Good day to all in HPR land, this is Tony Hughes coming to you again from Blackpool in the UK. To recap this is the 6th in a series of shows about my hobby of restoring Matchbox and other Die cast models. In the last show I went through the process I use to paint and prepare the casting for reassembly. In this episode I will discuss how I put back the wheels onto the base and reassemble the final model, before revealing in the show note pictures how the model came out.
So before putting back the plastic wheels onto the axles I polished the axles in my drill bit using a little bit of fine wet and dry emery paper.
After selecting the best 4 of the plastic tyres from the models we originally dismantled I washed these in a little soapy water and after drying they these were fit for putting back on the restored model. The cleaned up axle is assembled on the base with the first tyre in place with the large dome end of the axle sat on a nail punch held in a vice. The second tyre is then placed on the axle and holding this all in place a small hammer is used to peen over the end of the axle by hitting it gently so the end is peened over but the axle does not bend. It is possible to do this stage in a drill press using another nail punch in the drill chuck, but I do not have a drill press at the moment, so have to do this the old school way, with a bit of brute force and ignorance.
So we now have all the parts ready for reassembly. The base has the axles and wheels back on, the screen has been polished and the plastic seating given a clean in soapy water and dried, and the body is repainted and ready to go.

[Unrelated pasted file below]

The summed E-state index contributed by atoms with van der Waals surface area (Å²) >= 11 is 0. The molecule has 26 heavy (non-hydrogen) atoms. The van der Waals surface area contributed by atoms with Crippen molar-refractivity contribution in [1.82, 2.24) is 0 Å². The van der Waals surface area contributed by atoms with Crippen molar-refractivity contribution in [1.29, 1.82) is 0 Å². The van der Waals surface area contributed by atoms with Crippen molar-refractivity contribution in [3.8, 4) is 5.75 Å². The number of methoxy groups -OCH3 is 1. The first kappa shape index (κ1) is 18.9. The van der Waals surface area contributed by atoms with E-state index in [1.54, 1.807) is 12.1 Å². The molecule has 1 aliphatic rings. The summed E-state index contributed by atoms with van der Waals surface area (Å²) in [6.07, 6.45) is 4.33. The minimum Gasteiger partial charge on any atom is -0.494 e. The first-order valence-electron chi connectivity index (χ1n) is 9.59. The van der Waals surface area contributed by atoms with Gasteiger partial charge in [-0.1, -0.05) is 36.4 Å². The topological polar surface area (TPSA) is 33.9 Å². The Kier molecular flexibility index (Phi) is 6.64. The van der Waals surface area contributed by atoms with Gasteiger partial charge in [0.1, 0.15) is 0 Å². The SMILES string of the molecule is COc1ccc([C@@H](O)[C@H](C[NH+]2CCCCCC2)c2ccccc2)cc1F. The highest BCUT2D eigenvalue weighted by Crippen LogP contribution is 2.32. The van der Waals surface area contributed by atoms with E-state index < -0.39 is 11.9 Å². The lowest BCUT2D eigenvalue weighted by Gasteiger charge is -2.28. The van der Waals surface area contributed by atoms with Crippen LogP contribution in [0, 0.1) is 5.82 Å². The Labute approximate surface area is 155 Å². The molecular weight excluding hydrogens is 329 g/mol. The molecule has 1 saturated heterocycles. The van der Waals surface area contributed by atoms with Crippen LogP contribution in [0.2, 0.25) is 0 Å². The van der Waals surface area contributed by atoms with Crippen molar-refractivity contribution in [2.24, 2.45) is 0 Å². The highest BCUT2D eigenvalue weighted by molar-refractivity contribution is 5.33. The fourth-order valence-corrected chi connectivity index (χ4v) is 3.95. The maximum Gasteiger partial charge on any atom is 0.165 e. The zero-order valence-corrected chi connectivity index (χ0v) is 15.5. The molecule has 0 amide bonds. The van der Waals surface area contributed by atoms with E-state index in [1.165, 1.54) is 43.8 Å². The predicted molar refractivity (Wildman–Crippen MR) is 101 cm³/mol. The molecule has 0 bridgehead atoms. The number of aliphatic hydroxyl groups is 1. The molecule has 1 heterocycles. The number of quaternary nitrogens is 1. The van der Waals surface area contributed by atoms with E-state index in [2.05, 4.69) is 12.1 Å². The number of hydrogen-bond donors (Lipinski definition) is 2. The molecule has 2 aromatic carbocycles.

So being careful not to damage the paint work the casting is placed with the base side up and the window unit is placed into it.
Followed by the plastic interior, the eagle eyed among you will notice a colour change to the body work as I forgot to take a picture of this stage on the gold model. You have to ensure that the tab with the tow hitch (yes Matchbox put a tow hitch on a posh car) is fully over the retaining post or the base will not seat properly.
The base is then placed back on the model by sliding it over the tab at the front and clicking it down over the rivet post.
I then used some '5 second Fix' UV glue to glue around the post to hold it in place. You can also drill out the post with a 1.5mm drill and using an M2 tap then use a small M2 screw to hold the base in place, but in this case I was happy with the glue as it was for display and will not be handled frequently enough to require the more secure retention of a screw. With these small models there is a risk of damaging the post while drilling and tapping them so it is personal preference as to the method used to hold it all together at the end.
The model is now completed and the final picture in the show notes is a small collection of what it looks like now it is ready to display again.
So that is the story of how to restore a Die-cast model back from the dead (well almost). These small models are comparatively easy, but some of the larger scale models with many more parts can take many days to restore, and require a lot of patience to do so. But from small beginnings we all start, and maybe in the future I will feel confident enough to tackle something a little more complicated. I have recently done a few models with opening doors which have a retaining spring holding them in place.
So this short story is finished so this is Tony Hughes for Hacker Public Radio, saying goodbye for now, keep safe everyone and I'll be back at some time with another show. At the moment I'm not sure about what, but I will be back, so Ken can rest assured I still owe him a show.